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Sylvester Petrik

Submitted by: Thomas Schuurmans {Grandson}

Sylvester Petrik image

Sylvester Petrik born around . Sylvester Petrik served in World War 1 with the United States Marine Corps . The enlistment was in 1917 and the service was completed in 1919.

Story of Service


Sylvester Petrik served in the US Marine Corps during World War 1 and landed at Brest on February 15, 1918. Sylvester went to Chatillon and after two more months of training, was appointed instructor for new troops, a month later he was assigned to the 84th Company, 3rd Battalion, 6th Regiment of the 4th Marine Brigade attached to the 2nd US Army Division and went over the top at Belleau Woods,

immortalized in prose and poem. He was one of 8,000 U.S. Marines who stopped the furious onslaught of 60,000 picked Prussian Guards at Chateau Thierry June 1 and remained on that front until July 16. From Chateau Thierry they marched to the Soisson Front, arriving July 19, and went through terrible fighting. He was one of 21 men left of 220 of his company after three hours of battle with no artillery support. He distinguished himself by capturing eight Huns single-handedly. He then participated in the great drive on St Mihiel September 11, after five days it was taken, and then he fought in the battle at Mont Blanc which lasted ten days.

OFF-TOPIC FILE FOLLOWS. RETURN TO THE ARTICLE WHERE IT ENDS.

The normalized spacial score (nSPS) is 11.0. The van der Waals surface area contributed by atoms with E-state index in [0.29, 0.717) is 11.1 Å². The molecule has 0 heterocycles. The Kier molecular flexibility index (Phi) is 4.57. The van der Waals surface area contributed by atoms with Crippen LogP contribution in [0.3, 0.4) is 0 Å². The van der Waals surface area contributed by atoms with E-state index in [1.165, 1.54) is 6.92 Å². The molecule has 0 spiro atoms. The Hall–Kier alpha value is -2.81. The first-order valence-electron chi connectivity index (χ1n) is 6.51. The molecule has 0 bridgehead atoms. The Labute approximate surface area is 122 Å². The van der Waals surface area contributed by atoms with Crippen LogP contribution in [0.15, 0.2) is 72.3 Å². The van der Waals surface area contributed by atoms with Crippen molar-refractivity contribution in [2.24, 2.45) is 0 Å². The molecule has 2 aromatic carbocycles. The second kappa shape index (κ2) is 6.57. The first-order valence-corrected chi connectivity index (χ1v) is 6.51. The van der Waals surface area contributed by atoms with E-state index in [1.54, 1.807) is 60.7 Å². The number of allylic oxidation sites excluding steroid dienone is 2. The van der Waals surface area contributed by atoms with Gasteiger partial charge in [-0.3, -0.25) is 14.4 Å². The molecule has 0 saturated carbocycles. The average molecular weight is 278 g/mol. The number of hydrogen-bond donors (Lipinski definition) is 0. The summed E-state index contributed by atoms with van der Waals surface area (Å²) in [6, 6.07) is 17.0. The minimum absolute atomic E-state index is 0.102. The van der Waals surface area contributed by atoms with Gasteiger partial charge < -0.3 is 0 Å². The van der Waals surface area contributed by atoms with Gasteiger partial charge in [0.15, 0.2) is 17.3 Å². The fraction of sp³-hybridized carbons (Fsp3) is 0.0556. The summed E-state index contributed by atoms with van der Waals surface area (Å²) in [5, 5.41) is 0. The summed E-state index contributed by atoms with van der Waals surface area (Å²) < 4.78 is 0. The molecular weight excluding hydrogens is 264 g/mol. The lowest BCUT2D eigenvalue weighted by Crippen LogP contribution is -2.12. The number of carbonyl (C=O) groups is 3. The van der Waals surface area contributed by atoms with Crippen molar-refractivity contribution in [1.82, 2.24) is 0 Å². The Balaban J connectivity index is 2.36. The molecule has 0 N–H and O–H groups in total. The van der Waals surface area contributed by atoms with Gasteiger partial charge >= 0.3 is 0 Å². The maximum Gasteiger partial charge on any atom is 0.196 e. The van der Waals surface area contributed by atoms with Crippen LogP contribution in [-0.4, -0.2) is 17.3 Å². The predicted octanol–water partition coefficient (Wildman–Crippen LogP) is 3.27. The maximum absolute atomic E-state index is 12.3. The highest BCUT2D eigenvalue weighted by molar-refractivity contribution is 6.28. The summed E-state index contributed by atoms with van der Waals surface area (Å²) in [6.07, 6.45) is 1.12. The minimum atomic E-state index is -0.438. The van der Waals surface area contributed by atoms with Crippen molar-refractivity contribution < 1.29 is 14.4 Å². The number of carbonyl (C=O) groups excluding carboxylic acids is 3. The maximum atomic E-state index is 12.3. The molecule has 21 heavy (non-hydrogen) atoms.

On November 1 (ironically only ten days before the Armistice) he marched to the Argonne Forest with his company where the last big offensive took place. Here a machine gun bullet struck him in the left side of his neck, grazing his spinal column, severing a rib at the junction, and lodging in his right shoulder close to the surface. He lay unconscious on the battlefield for half an hour and was given up for dead, but he regained sensibility and an hour later he was taken to the Field Hospital for First Aid. This incapacitated him for two and a half months.

When he healed, he was sent for duty with the Army of Occupation at Leutesdorf, Germany on the Rhine, where he remained until April 13, then was placed in a hospital at Nantes, France as the wound began to cause him trouble. He remained until May 13, then sailed for the U.S. landing in Brooklyn May 24, then to Quantico, Virginia for an honorable Discharge on June 25.

He was awarded the Marksman, Victory, and Purple Heart medals and the French Fourragere Shoulder Loop.

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